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She was Maud, not Anne

Today is the birthday of Lucy Maud Montgomery. Along with Nellie McClung, she is one of my favourite women in Canadian history. She was a complex individual. She had a wonderful way with words, and was a passionate lover of beauty.

Anne of Green Gables is a book known around the world, but it is only one volume in a huge number of books, stories, and articles. The stories of Anne have appeal because Anne is optimistic, warm, and loving, despite having been raised an orphan. She was everything Maud was not.

Montgomery had a life of sorrow and struggle. For an excellent volume on this, see Mary Rubio's The Gift of Wings. Rubio is a Montgomery scholar who was given access to Montgomery's papers and journals. She, along with Elizabeth Waterson, edited the five volumes of her journals. I've read those journals along with Rubio's biography and a number of critical works on Montgomery's writing. There is a lot more simmering underneath than one what can discern from her fiction.

Montgomery lived with domineering grandparents, an absent father, and later a husband who had mental illness. She struggled to get her books written and published because she had to support herself and take care of her grandmother while she wrote. Once she was published, she was at the mercy of a publishing industry which didn't care much for her rights. She spent years in litigation with the first publishers of her books, Page Company. Once she had children, relatively late in life, one of her sons caused her no end of grief. She suffered with bouts of depression and anxiety herself. 

In short, she was not Anne.

Two things draw me to her. First, the ability she has to create happy stories. There is nothing wrong with a story which ends well. Children obey parents; families stay together; communities pitch in and help one another; Canadians love their country. Those things are good things, and she wrote about them. The other thing which draws me to her is a sense of sorrow for her. She was married to a Presbyterian minister, but she did not seem to have a strong faith. Often, her writing reveals a desperation, and evidence that she felt very much alone in the world. She had to keep up appearances, something she was born and raised to do. She  Yet at the same time, there were occasions which she looked down her nose on some of the people in her husband's congregation. She did not enjoy being a pastor's wife. She lost her cousin Frederica to the flu in 1919, losing the only person she could truly cofide in.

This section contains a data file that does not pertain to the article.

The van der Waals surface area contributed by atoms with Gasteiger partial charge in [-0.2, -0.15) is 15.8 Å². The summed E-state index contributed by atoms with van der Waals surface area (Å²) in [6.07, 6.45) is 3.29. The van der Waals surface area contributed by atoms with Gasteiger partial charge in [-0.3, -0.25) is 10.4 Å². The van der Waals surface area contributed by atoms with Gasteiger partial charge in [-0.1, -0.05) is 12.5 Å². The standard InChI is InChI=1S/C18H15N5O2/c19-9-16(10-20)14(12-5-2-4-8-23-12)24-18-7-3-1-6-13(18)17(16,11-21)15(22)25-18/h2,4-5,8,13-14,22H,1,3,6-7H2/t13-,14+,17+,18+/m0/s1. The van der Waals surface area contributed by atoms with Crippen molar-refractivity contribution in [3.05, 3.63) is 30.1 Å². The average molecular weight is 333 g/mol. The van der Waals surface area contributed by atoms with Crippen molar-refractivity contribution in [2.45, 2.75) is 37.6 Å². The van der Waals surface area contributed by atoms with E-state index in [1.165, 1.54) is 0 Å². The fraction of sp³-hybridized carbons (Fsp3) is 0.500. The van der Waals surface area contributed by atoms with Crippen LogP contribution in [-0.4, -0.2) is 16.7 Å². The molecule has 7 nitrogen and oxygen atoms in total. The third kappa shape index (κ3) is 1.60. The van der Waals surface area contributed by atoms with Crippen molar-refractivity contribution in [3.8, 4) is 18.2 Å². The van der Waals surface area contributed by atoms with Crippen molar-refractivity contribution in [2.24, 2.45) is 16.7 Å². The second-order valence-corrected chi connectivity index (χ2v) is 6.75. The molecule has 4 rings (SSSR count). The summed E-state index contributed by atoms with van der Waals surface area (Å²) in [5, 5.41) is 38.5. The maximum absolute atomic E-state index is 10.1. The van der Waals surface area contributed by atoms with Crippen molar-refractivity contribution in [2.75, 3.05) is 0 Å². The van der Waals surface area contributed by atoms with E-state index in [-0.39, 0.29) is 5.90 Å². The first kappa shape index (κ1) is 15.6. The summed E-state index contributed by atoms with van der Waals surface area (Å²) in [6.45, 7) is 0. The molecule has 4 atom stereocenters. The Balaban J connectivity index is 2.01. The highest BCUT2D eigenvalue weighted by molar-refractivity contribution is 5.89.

I suppose I find her interesting because she was able to rise above these things and produce lovely stories. She also had a sharp wit, and I think I probably would have liked her. Everyone did. This is one of my favourite quotations from her. Unlike so many today who actually attract readers by revealing their most intimate detals, Maud shunned it. When asked by a magazine editor to provide details about her personal life, especially romantic details, she refused, and her personal reflections conclude with this:

The dear public must get along without this particular tid-bit. I have snubbed that editor very unmistakably, telling him that I am not one of those who throw open the portals of sacred shrines to the gaze of the crowd.

I have read articles over the years written by Montgomery fans, romanticizing her life, revealing clearly that they have developed their views of her based on her novels. The best way to know who Montgomery was is to read her journals alongside her stories. Ultimately, she ended her own life, which was a shock and disappointment to many. How could the creator of Anne Shirley be so desperate? Because she was not Anne.

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